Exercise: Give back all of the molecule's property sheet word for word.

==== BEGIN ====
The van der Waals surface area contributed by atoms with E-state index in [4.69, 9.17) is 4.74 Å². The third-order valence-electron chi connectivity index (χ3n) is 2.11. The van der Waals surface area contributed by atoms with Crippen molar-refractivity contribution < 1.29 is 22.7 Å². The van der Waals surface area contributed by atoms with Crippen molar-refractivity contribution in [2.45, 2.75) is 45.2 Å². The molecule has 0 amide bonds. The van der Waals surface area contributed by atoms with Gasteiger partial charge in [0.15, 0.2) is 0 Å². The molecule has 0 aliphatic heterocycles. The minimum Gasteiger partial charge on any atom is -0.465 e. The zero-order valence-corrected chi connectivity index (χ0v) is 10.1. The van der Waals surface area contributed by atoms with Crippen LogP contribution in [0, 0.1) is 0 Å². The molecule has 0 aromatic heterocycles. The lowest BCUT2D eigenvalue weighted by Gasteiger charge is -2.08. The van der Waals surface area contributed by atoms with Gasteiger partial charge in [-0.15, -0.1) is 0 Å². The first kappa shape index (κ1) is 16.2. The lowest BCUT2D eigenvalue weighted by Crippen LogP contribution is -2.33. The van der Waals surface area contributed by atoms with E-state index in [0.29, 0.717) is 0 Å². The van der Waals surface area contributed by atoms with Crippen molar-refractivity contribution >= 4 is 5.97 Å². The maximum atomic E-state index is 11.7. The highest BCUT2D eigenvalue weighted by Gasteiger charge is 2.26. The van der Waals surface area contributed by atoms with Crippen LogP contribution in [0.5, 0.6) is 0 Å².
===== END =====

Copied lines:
The van der Waals surface area contributed by atoms with E-state index in [4.69, 9.17) is 4.74 Å². The third-order valence-electron chi connectivity index (χ3n) is 2.11. The van der Waals surface area contributed by atoms with Crippen molar-refractivity contribution < 1.29 is 22.7 Å². The van der Waals surface area contributed by atoms with Crippen molar-refractivity contribution in [2.45, 2.75) is 45.2 Å². The molecule has 0 amide bonds. The van der Waals surface area contributed by atoms with Gasteiger partial charge in [0.15, 0.2) is 0 Å². The molecule has 0 aliphatic heterocycles. The minimum Gasteiger partial charge on any atom is -0.465 e. The zero-order valence-corrected chi connectivity index (χ0v) is 10.1. The van der Waals surface area contributed by atoms with Crippen LogP contribution in [0, 0.1) is 0 Å². The molecule has 0 aromatic heterocycles. The lowest BCUT2D eigenvalue weighted by Gasteiger charge is -2.08. The van der Waals surface area contributed by atoms with Gasteiger partial charge in [-0.15, -0.1) is 0 Å². The first kappa shape index (κ1) is 16.2. The lowest BCUT2D eigenvalue weighted by Crippen LogP contribution is -2.33. The van der Waals surface area contributed by atoms with E-state index in [0.29, 0.717) is 0 Å². The van der Waals surface area contributed by atoms with Crippen molar-refractivity contribution >= 4 is 5.97 Å². The maximum atomic E-state index is 11.7. The highest BCUT2D eigenvalue weighted by Gasteiger charge is 2.26. The van der Waals surface area contributed by atoms with Crippen LogP contribution in [0.5, 0.6) is 0 Å².